Hosting a virtual workshop, conversation or meeting with your hub and/or local stakeholders? You've come to the right place! This toolkit contains tips and tricks on how to set intentions, test technologies, develop an agenda and cultivate your facilitation approach to fulfill those intentions, when leading a virtual session.
1. Intention Setting
In a virtual session, non-verbal communication cues and physical tools are not available, so its vital to sharpen your virtual facilitation skills to be able to read the energy of participants and keep them engaged.
Its even more important to be intentional about the atmosphere you want to create for participants, as well as the objectives you want to achieve. Your objectives could range from advancing a long-term plan for your hub, strengthening a hub project or desired outcomes for participants, like building new relationships and trust between hub members for future collaboration. First, here's some helpful terminology:
- Objectives refer to the ultimate result that the work performed during the session will contribute to, and often only gets achieved long after the session. Objectives tend to be described as verbs.
- Desired outcomes refer to the specific, tangible products of the session. There isn't a one-to-one relationship between objectives and desired outcomes; you can have one outcome covering multiple objectives, and multiple outcomes covering one objective. Outcomes tend to be described as nouns.
- Design principles refer to a framework within which you operate. This structure is made up of rules, guidelines and considerations that should be taken into account when delivering your virtual session.
When developing the above intentions for your session, it may help to ask yourself: What is the context? What am I trying to achieve? Who will this serve? What impact do I hope to achieve? While each facilitator is free to set their own intentions, here's a few examples that you could follow for your next virtual session:
- Objectives: build the basis for a strong hub, create space to hear from each hub member about the current challenges they face, develop joint ideas for how we can support one another, etc.
- Desired outcomes: list of current challenges, principles for working together, clear next steps, etc.
- Design principles: fun, interactive, collaborative, visually engaging, etc.
When you invite participants to your virtual session, include the objectives and desired outcomes. It will help to manage expectations and will give you a frame to navigate within.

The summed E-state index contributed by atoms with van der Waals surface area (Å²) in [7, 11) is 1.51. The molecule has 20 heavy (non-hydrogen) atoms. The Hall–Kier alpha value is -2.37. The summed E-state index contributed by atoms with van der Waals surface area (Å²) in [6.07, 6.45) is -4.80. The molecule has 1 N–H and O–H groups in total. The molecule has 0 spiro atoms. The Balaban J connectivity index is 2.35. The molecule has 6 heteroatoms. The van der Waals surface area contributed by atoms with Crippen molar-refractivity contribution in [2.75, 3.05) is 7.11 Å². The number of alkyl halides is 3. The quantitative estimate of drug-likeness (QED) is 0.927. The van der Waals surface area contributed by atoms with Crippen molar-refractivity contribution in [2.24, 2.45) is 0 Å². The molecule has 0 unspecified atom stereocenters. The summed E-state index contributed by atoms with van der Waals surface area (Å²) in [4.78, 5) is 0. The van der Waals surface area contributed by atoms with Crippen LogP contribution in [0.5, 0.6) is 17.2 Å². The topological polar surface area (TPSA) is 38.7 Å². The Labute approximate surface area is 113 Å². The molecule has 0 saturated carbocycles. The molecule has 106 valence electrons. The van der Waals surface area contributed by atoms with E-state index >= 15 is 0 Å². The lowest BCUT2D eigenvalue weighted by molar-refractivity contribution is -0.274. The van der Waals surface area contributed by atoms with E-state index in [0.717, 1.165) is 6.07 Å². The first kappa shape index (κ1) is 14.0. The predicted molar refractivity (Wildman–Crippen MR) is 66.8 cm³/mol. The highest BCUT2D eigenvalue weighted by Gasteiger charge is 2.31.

Shortly before the start of the session, you may also wish to reflect on your personal intentions for the session: How do I want to show up for the participants? How can I be most present with them? What should I pay attention to? What is my current state of being that I bring into this session? This might flow nicely into an exercise around intention setting for all participants at the start of the session. For more information on this, please see the section on "Design Your Agenda" below.
2. Testing Technology
If you're using Zoom for your virtual session, ensure you and your participants are familiar with the platform and its functions beforehand. You can watch and share introductory materials and videos in your invitation. You may also wish to send the following guidelines to all participants for a smooth start:
- Join the session with your own individual computer or the app on your phone and turn your camera on
- Joining via computer also allows you to work on joint documents and other tools, which is preferred
- Test Zoom beforehand if you're using it for the first time
- Find a quiet place and use a headset for the call, keep yourself on mute if you're not speaking
- Join the session a couple of minutes earlier to ensure an on-time start
- Set all other media to the side, turn off all notifications and be truly present
- Turn on your camera, but if you need to move to a different place during the call, turn off your camera
- Use a journal to take notes so that you don't need to type and can stay on the Zoom screen
Use the Cheat Sheet of Zoom functionalities and try using Breakout Rooms.
You may also wish to use other tools for joint group activities, such as a Google document or Mural. Google docs allow you to work collaboratively in a text document, and Mural is a digital workspace for visual collaboration with an interactive whiteboard that allows you to work creatively on idea generation.